Heinrich Wilhelm ERNST (1812-1865) Complete Works - Volume Six Études pour le Violon à plusieurs parties (Six Polyphonic Studies) (1864) [33:27] Trois Valses non dansantes pour le Piano-forte (c. 1838) [4:31]
Romanze: An Madam Clara Schuman (1842) [1:03]
Nocturne Posthume in A flat major (1864) [5:12]
Two Goethe Settings; Lebet Wohl (before 1843) [1:42]: Der Fischer (c. 1830) [3:45] Grand Caprice. Solo pour Violon sur Le Roi des Aulnes de F. Schubert, Op. 26 (1842) [4:13]
Sherban Lupu (violin), Yvonne Redman (soprano), Ian Hobson (piano)
rec. 2014/2017, Foellinger Great Hall, Krannert Center for the Performing Arts, Urbana, USA
Texts and translations included TOCCATA CLASSICS TOCC0311 [53:55]
This is the penultimate volume in a groundbreaking series devoted to the promotion of all Heinrich Wilhelm Ernst’s compositions. I’m sure it’s by design and not by accident that the Six Polyphonic Studies and the Erlkönig transcription appear together, these being two wrist-destroying ultra-virtuoso showpieces that very few violinists have risked in recital, or on disc.
There are also ancillary pieces to consider, such as the three piano waltzes, composed around 1838, the first two of which are making their first appearances on disc. The first is a charmer, the second the most interesting and diverting, and the third – which has been recorded before – by some way the most conventional. Ian Hobson brings accustomed skill to bear here as he does in the unashamed melodic richness of the 1842 Romanze dedicated to Clara Schumann and in the Nocturne of 1864. The two Goethe settings offer contra; the first perfectly respectable but the second, Der Fischer more wide-ranging, intense and overtly Schubertian. Yvonne Redman has a rich vibrato that is rather better suited to the second song.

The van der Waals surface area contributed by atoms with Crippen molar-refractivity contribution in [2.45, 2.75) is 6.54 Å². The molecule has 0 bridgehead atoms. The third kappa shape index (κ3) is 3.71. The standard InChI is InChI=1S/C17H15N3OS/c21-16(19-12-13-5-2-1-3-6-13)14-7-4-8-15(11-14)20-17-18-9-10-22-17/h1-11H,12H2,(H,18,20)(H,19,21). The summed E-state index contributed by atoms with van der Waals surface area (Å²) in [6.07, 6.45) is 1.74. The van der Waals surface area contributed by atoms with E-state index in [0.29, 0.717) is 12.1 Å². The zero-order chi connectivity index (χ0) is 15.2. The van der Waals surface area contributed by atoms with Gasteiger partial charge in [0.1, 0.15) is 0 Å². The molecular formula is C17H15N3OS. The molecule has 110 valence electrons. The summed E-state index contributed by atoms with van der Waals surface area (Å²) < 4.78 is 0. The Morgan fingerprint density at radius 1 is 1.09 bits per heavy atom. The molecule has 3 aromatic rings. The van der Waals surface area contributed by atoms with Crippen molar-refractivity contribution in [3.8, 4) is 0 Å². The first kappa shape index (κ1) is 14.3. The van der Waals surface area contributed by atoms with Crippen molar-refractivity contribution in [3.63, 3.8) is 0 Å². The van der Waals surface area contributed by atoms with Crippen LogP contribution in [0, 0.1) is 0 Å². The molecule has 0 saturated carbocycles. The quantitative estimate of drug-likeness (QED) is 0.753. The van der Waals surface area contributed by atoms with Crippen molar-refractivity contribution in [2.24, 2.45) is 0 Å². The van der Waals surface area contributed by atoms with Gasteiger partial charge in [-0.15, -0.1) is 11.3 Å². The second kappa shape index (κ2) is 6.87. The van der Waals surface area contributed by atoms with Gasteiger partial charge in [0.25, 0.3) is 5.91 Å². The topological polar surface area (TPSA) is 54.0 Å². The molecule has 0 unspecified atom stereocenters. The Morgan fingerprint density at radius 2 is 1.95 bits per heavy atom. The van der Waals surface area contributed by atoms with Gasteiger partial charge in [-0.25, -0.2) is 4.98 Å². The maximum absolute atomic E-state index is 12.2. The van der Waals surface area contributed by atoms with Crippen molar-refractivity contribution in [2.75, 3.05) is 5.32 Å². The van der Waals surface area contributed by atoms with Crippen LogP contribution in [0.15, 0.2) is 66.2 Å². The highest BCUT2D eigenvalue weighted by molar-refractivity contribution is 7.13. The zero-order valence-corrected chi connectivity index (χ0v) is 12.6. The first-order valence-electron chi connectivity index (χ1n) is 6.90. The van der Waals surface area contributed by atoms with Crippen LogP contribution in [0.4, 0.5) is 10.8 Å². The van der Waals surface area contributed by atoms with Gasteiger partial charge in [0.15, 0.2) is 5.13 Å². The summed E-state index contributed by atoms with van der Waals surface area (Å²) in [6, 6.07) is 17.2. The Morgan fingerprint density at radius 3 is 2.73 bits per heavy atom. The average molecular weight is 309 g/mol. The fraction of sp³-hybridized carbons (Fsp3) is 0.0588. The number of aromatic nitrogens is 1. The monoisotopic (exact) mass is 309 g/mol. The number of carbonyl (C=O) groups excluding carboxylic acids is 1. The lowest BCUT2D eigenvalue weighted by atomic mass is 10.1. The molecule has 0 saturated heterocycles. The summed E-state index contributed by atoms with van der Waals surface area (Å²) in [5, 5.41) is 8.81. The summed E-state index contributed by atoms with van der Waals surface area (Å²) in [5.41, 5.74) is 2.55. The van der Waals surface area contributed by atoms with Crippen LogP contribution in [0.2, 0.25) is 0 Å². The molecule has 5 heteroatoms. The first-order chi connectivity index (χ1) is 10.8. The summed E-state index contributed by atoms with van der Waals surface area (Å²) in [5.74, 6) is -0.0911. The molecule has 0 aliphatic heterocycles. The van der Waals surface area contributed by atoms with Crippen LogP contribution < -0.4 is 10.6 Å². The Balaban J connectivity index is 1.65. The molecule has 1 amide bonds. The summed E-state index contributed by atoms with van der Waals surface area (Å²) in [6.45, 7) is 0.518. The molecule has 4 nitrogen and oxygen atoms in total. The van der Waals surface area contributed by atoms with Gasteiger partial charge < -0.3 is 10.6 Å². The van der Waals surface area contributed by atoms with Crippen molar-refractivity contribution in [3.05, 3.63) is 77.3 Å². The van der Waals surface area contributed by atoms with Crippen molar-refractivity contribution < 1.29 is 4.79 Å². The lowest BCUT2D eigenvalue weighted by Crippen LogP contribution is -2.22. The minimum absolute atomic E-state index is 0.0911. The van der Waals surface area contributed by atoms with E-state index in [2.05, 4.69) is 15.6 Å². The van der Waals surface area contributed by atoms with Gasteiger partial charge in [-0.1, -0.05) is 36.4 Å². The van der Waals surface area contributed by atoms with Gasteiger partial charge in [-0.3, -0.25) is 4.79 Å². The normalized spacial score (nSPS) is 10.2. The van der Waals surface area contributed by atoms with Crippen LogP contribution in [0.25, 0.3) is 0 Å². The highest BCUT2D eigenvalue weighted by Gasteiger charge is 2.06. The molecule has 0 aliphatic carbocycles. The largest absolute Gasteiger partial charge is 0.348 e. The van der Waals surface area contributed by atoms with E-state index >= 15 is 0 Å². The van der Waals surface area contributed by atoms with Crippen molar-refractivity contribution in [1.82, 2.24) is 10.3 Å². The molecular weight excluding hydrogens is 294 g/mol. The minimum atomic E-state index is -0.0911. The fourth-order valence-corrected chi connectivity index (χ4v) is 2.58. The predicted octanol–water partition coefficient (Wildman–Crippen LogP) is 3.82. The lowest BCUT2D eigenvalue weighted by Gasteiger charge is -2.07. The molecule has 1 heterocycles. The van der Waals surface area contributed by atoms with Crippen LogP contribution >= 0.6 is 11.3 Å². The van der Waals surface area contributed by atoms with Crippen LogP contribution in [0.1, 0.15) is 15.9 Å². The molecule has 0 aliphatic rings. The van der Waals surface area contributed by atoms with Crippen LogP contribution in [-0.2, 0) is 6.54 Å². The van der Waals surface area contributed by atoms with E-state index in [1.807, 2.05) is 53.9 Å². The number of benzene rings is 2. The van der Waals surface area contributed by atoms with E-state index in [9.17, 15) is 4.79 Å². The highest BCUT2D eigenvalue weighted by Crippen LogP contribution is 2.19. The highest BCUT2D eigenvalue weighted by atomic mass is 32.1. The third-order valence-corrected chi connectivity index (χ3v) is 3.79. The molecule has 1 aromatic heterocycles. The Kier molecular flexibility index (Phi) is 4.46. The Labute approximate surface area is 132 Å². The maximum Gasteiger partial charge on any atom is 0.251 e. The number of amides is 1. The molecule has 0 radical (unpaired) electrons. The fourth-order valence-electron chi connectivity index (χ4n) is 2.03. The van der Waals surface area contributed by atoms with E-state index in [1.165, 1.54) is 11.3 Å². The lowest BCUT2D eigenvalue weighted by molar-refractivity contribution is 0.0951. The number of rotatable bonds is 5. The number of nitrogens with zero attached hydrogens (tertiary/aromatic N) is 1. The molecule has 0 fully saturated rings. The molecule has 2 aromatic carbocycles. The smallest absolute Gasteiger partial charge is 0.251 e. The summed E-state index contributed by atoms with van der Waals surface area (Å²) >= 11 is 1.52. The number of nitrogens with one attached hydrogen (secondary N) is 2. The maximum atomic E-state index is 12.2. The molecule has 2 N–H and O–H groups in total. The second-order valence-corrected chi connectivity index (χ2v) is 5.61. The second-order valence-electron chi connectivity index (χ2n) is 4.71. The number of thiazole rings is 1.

The main event though is the solo violin works. Sherban Lupu is an adept practitioner of this repertoire as he has shown time and again in this series and he needs all his skill to surmount the voluminous technical demands of the music, to say nothing of inflecting and characterising the Polyphonic Studies – each dedicated to a violin luminary of the time (including Joachim, Vieuxtemps and Bazzini) – in a way that brings them alive. Two of Lupu’s most prominent competitors are Ilya Gringolts on Hyperion and Ruggiero Ricci’s older recording from 1983. Gringolts is a brilliant technician but he rattles through No.2 ignoring the Con grazia instruction to a worrying degree whilst Lupu sounds rather cautiously on the beat. Ricci sounds just right. In the main Lupu prefers more expensive readings of the studies, articulating clearly but not always bringing to bear the same sense of colour and character that Ricci, in particular, locates with uncanny precision. In the Air de ballet (No.5) Gringolts sounds affected, Lupu conscientious, but Ricci’s dancing tempo takes the music by the scruff of the neck and makes it live. In the final study, the longest, with its famous The Last Rose of Summer variations Lupu makes much of its arresting start and its brooding dolce elements. His third variation however sounds very emphatic and his is a very spacious view of things. In the Erlkönig transcription one is aware of the music’s devilish difficulties and Lupu’s edgy realization lacks the panache of Gringolts.
Ernst’s biographer Mark Rowe is on hand once more to write the excellent and rewarding booklet essay. The slightly billowing acoustic is not always helpful but Lupu largely surmounts this minor limitation. If you have followed him thus far in the series, you’ll want this volume too though in the main solo violin works, to be candid, I incline to the competition.
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